It will be understood that the preferred embodiment according to the present invention is not intended to be limited to the preferred embodiment described above.

In an example, the fuel cut valve 22 may be displaced with a fuel separator having no such an opening or closing valve as in the preferred embodiment according to the present invention. In this case the fuel separator may be any type of fuel separator ordinarily in use but it will be necessary that the fuel separator is coupled with the pressure reducing valve 21. The typical feature of this composition will be such that the valve body 22c and the valve port 22b are removed and the bottom of the valve housing 22a is enclosed with a wall having a through hole for the rod 23c.

Also, the opening-closing means 23 making use of the pressure of the return fuel may be displaced with a solenoid actuator that actuates the rod 23c upon energizing the fuel pump 3.

Further the present invention relates to the pressure control apparatus for the fuel tank of the automobile vehicle, however it can be applied to a fuel system for others than automobile vehicles.

While the presently preferred embodiment of the present invention has been shown and described, it is to be understood that this disclosure is for the purpose of illustration and that various changes and modifications may be made without departing from the scope of the invention as set forth in the appended claims.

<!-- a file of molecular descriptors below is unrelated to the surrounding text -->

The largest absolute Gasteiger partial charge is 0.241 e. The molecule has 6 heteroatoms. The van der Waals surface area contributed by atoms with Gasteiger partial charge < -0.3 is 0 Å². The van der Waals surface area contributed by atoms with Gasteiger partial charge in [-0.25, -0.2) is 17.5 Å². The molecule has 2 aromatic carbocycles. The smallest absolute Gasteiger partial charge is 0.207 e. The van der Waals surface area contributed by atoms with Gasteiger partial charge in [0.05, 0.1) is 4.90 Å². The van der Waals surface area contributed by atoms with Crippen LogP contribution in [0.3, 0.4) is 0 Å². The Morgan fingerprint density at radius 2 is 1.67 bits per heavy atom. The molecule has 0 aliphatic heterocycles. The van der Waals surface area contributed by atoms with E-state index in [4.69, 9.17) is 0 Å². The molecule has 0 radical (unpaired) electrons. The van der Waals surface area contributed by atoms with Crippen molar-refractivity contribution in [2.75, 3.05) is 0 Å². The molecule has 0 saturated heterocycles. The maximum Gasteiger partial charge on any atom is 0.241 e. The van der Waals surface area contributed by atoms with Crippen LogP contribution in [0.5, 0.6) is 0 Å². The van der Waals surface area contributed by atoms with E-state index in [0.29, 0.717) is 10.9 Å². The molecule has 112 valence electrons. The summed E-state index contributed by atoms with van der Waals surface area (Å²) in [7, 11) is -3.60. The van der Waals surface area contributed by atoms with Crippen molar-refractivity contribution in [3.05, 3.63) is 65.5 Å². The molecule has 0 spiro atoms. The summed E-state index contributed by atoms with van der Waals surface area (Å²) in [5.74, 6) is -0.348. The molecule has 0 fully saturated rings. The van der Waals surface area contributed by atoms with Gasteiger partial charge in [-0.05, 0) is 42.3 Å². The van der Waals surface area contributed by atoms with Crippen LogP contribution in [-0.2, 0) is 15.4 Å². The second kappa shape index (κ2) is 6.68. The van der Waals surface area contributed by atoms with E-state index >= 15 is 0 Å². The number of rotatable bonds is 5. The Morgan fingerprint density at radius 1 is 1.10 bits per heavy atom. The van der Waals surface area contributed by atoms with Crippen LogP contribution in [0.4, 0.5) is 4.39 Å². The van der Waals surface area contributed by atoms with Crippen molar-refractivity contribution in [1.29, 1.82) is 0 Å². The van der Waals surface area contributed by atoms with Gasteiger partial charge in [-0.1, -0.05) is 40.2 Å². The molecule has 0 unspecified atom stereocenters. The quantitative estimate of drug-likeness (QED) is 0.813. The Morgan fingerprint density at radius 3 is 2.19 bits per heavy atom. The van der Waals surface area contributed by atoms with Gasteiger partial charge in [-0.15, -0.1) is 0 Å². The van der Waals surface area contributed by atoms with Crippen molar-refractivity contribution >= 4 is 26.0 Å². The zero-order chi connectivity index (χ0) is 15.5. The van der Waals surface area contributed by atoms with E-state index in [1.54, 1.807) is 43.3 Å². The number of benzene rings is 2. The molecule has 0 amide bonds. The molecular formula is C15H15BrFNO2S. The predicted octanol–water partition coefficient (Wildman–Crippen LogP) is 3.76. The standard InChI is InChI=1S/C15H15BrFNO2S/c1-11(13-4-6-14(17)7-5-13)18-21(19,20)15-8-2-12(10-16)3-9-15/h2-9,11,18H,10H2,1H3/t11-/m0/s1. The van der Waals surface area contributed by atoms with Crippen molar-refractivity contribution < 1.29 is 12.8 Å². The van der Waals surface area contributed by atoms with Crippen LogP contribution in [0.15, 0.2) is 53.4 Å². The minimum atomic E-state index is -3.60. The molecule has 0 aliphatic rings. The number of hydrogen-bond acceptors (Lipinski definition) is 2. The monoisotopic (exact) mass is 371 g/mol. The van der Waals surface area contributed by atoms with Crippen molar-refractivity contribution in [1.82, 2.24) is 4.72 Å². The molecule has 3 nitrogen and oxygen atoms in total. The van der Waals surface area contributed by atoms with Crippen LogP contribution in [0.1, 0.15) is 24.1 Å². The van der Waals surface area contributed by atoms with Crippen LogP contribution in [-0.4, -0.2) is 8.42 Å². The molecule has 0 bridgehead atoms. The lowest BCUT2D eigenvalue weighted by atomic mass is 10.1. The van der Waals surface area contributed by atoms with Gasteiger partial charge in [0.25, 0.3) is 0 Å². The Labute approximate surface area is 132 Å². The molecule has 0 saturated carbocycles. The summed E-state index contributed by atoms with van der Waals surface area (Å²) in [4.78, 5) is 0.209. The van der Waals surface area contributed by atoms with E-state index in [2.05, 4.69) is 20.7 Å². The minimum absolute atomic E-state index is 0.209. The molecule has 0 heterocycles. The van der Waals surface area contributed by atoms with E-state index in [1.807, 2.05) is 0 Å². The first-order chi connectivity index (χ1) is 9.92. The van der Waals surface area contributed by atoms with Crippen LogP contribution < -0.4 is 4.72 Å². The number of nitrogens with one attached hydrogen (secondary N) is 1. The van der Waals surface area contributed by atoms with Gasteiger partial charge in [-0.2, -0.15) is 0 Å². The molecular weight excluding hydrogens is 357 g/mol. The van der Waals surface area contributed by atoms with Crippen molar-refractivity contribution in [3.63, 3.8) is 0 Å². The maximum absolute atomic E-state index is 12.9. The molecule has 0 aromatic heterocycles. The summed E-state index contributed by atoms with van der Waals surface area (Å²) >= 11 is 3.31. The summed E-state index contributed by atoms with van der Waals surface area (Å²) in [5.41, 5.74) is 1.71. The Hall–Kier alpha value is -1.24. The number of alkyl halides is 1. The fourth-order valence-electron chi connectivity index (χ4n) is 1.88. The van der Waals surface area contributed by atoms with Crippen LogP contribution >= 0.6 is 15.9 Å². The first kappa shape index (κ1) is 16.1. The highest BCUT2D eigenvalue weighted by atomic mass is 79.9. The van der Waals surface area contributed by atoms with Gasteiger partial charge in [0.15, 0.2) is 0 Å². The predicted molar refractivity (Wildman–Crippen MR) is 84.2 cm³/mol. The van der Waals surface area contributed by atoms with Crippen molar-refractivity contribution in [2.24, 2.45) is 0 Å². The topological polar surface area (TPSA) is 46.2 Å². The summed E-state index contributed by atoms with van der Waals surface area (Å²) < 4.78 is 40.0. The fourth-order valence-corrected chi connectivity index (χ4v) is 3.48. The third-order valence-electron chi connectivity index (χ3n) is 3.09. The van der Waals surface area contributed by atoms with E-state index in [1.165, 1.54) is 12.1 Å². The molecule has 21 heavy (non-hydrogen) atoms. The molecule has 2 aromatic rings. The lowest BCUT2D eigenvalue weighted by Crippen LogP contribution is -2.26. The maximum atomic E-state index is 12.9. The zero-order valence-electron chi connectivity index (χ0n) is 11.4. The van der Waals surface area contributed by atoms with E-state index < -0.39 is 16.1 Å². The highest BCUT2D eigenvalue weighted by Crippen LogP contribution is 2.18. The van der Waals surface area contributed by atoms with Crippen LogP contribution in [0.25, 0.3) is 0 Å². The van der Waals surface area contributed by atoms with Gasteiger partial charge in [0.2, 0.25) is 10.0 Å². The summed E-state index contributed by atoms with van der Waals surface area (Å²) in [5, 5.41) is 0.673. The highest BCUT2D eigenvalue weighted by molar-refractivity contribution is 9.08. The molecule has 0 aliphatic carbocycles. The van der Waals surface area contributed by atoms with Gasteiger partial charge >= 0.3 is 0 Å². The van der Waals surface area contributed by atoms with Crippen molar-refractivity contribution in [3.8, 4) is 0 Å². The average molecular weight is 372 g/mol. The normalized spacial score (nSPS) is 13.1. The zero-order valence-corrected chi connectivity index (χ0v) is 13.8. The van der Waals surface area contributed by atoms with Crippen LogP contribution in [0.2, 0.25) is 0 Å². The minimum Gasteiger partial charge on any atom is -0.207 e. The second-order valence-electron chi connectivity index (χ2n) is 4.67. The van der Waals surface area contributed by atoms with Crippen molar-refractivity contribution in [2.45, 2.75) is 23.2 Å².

Patent Citations
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Referenced by
Citing PatentFiling datePublication dateApplicantTitle
US5749345 *Nov 4, 1996May 12, 1998Bayerische Motoren Werke AktiengesellschaftFuel system
US6343505 *Mar 24, 1999Feb 5, 2002Siemens Canada LimitedAutomotive evaporative leak detection system
US6450153May 5, 2000Sep 17, 2002Siemens Canada LimitedIntegrated pressure management apparatus providing an on-board diagnostic
US6453942May 5, 2000Sep 24, 2002Siemens Canada LimitedHousing for integrated pressure management apparatus
US6460566Mar 31, 2000Oct 8, 2002Siemens Canada LimitedIntegrated pressure management system for a fuel system
US6470861May 5, 2000Oct 29, 2002Siemens Canada LimitedFluid flow through an integrated pressure management apparatus
US6470908Apr 5, 2000Oct 29, 2002Siemens Canada LimitedPressure operable device for an integrated pressure management apparatus
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US6478045Apr 5, 2000Nov 12, 2002Siemens Canada LimitedSolenoid for an integrated pressure management apparatus
US6484555Apr 5, 2000Nov 26, 2002Siemens Canada LimitedMethod of calibrating an integrated pressure management apparatus
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US7040301Mar 22, 2002May 9, 2006Siemens Vdo Automotive Inc.Fuel system with integrated pressure management
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Classifications
U.S. Classification123/514
International ClassificationG03G21/12, G03G15/08, G03G21/10, F02M37/00
Cooperative ClassificationF02M37/20, F02M37/0082, G03G15/0865, G03G15/0855
European ClassificationG03G21/12, G03G15/08H3, G03G21/10
Legal Events
DateCodeEventDescription
Dec 13, 1993ASAssignment
Owner name: FUJI JUKOGYO KABUSHIKI KAISHA, JAPAN
Free format text: ASSIGNMENT OF ASSIGNORS INTEREST;ASSIGNOR:SEKINE, HIDETOSHI;REEL/FRAME:006803/0987
Effective date: 19931205
Owner name: FUJI JUKOGYO KABUSHIKI KAISHA, JAPAN
Free format text: ASSIGNMENT OF ASSIGNORS INTEREST;ASSIGNOR:SEKINE, HIDETOSHI;REEL/FRAME:006803/0872
Effective date: 19931205
Aug 10, 1998FPAYFee payment
Year of fee payment: 4
Sep 10, 2002REMIMaintenance fee reminder mailed
Feb 21, 2003LAPSLapse for failure to pay maintenance fees
Apr 22, 2003FPExpired due to failure to pay maintenance fee
Effective date: 20030221